The only known female chief of the Hocąk or Winnebago nation was named Glory of the Morning, a translation of Hąboguwįga. Born during the Fox Wars (c.1712-1737) in what is now known as Wisconsin, Glory of the Morning was the only child of the tribe’s principal chief.
Aged around 18, Glory of the Morning was chosen by the Grand National Council to succeed her father upon his death. She ruled during a period of multiple inter-tribal wars, conflict with colonisers and the influx of European diseases. She was a member of the Thunderbird Clan.
She united the Winnebago with the French by marrying a fur-trader and French army officer called Sabrevoir or Joseph le Carrie in around 1730. They had two sons and a daughter before le Carrie left the nation for Quebec or Montreal and took their daughter with him.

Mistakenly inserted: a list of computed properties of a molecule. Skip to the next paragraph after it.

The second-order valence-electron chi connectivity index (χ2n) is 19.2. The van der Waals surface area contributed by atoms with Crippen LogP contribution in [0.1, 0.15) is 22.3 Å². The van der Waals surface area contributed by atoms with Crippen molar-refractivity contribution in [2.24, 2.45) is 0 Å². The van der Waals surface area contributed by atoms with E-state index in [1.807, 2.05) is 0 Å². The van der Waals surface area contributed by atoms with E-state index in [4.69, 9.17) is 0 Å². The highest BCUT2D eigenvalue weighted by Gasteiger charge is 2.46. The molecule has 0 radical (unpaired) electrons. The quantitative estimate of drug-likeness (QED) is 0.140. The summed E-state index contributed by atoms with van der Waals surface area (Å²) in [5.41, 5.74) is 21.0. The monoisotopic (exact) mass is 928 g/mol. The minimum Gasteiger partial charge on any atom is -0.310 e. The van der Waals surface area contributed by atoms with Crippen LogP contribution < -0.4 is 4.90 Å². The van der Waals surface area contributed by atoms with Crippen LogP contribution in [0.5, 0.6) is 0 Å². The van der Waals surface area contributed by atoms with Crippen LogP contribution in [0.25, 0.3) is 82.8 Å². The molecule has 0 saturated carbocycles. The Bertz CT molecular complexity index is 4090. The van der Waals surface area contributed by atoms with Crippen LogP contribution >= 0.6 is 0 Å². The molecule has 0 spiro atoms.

Glory of the Morning’s skilful and diplomatic political leadership saw an end to the Fox Wars in 1737. Her sons and grandchildren also became prominent diplomats and officials. She was referenced as the ‘queen’ by European visitors and colonisers well into the 1750s and 60s.
The last mention of Glory of the Morning was by historian Juliette Kinzie in 1832, meaning the chief had survived to an unprecedented age. She was allegedly visited by an owl who spoke her name just before her death, a night which raged with thunder symbolic of her clan.
Catherine M. Coats, ““Extermination or Removal”: The Knights of the Forest and Ethnic Cleansing in Early Minnesota,” PhD. Diss. St Cloud University, 2017
Juliette Augusta McGill Kinzie, Wau-Bun: The “Early Day” in the North-West (Chicago & New York: Rand, McNally & Company, 1901 (1856))
Lucy Eldersveld Murphy, A Gathering of Rivers: Indians, Mätis, and Mining in the Western Great Lakes, 1737-1832 (Lincoln: University of Nebraska Press, 2000).